Deadlocks in the wild

Table of Contents

Deadlock is a tale as old as concurrency, and I’ve personally seen a fair share of it working with conventional, relational databases. But most recently, I stumbled upon a deadlock in h2

The issue

With a really high max concurrent stream count with a huge payload in HTTP/2, combined with a high number of Futures in a single connection, hyper client quickly hung. The time it took to get stuck seems random at first, but after tweaking some settings here and there, I got it to hang after 5 request-response most of the time.

Number 5 seems weird. A coincidence, perhaps?

Debugging it

I decided to enable logging with tracing_subscriber and found out that it always hangs after it got into a certain state. More precisely, it happens when a stream tried to send a payload, but can’t get enough connection capacity. HTTP/2 introduced a flow control strategy where it is basically a mechanism to handle connection and stream capacities on top of the TCP layer. This allows multiple streams in a single connection to stream data concurrenctly in any order.

With that in mind, let’s look at the log. The funny thing is that it always hangs soon after this line: stream capacity is 0.

2023-11-18T16:49:56.726594Z TRACE Connection{peer=Client}:poll:pop_frame:popped{ stream.state=State { inner: HalfClosedLocal(AwaitingHeaders) }}: h2::proto::streams::prioritize: stream capacity is 0
2023-11-18T16:49:56.726599Z TRACE Connection{peer=Client}:poll:FramedWrite::flush: h2::codec::framed_write: flushing buffer
2023-11-18T16:49:56.726603Z TRACE Connection{peer=Client}:poll: tokio::task::waker: op="waker.clone"
2023-11-18T16:49:56.726607Z TRACE Connection{peer=Client}:poll: tokio::task::waker: op="waker.drop"


Interesting. Let’s dive into the code for a bit:

    if sz > 0 && stream_capacity == 0 {
        tracing::trace!("stream capacity is 0");
        stream.pending_send.push_front(buffer, frame.into());

It just run out of things that can be sent immediately because we don’t have any capacity to send. Well, where did all the connection capacity go? Let’s look at how we assign the pending capacity then:

    // on receive WINDOW_UPDATE
    if stream.send_flow.available() < stream.requested_send_capacity as usize
        && stream.send_flow.has_unavailable()
        // The stream requires additional capacity and the stream's
        // window has available capacity, but the connection window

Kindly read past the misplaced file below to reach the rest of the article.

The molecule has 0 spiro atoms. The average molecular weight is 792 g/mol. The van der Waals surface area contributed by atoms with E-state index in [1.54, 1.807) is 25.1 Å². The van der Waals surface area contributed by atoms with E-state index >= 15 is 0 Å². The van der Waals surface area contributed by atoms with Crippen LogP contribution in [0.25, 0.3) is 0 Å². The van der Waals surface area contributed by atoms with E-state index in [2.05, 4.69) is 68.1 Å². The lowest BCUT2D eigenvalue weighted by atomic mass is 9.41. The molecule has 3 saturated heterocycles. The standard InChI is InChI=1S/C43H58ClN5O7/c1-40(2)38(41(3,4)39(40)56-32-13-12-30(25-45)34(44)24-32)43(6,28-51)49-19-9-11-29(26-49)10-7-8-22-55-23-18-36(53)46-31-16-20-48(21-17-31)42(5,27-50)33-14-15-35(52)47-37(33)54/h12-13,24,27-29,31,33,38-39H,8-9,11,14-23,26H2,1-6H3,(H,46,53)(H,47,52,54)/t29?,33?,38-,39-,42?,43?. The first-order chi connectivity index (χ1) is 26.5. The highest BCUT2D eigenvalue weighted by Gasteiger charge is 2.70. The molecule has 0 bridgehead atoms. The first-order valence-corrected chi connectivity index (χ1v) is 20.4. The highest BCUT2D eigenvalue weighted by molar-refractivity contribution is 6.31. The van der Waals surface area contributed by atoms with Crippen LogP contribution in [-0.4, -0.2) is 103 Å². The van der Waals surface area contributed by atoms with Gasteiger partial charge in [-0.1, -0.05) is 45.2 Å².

// does not.
        // In this case, the stream needs to be queued up for when the
        // connection has more capacity.

prying on pending_capacity, there’s not only max_concurrent_stream amount of stream there. All the Futures are in pending_capacity. Aha! Now the deadlock sensor is tingling all over the place.

Ok, that’s cool. But I hadn’t really figure out why it got stuck after 5 request or why it got stuck at all! Yes, the capacity is poorly placed to non-sending streams, but that’s all we have right now.

Upon further inspection, there are a couple of things that stood out:

  1. the server sent back WINDOW_UPDATE frames in small increments.
  2. the payload max size is 5 * the max body buffer size.
  3. streams are put back to pending_capacity in a LIFO-manner.

That’s the problem. The inert Futures waiting in pending_capacity is just hogging all the connection capacity. We’re left without any capacity for sending messages in send-ready streams.

The fix

A really easy fix is to probably to put those ready to send in front of the queue. And it works perfectly fine.

    // if the stream needs capacity we add:
    if stream.is_send_ready() {
        // Prioritize assigning capacity to a send-ready stream
    } else {

But this runs into a problem when all the send-ready streams sent some of their payload, while we receive a WINDOW_UPDATE frames. Those streams are not in pending_capacity when this happens and some of the connection capacity will go to those inert streams. This won’t get to a deadlock, but the connection capacity will be distributed poorly.

Let’s fix that again:

    // on receiving WINDOW_UPDATE
    if !stream.is_pending_open {

    // somewhere in the code when we can open another stream
    if let Some(mut stream) = self.pop_pending_open(store, counts) {
        self.pending_send.push_front(&mut stream);
        self.try_assign_capacity(&mut stream);

Done! that’s neat.

What now?

Well, the flow control in HTTP/2 turns out to be challenging. Since h2’s implementation is eager on assigning capacity, combining it with another Semaphore leads to another deadlock!

But that’s for another post.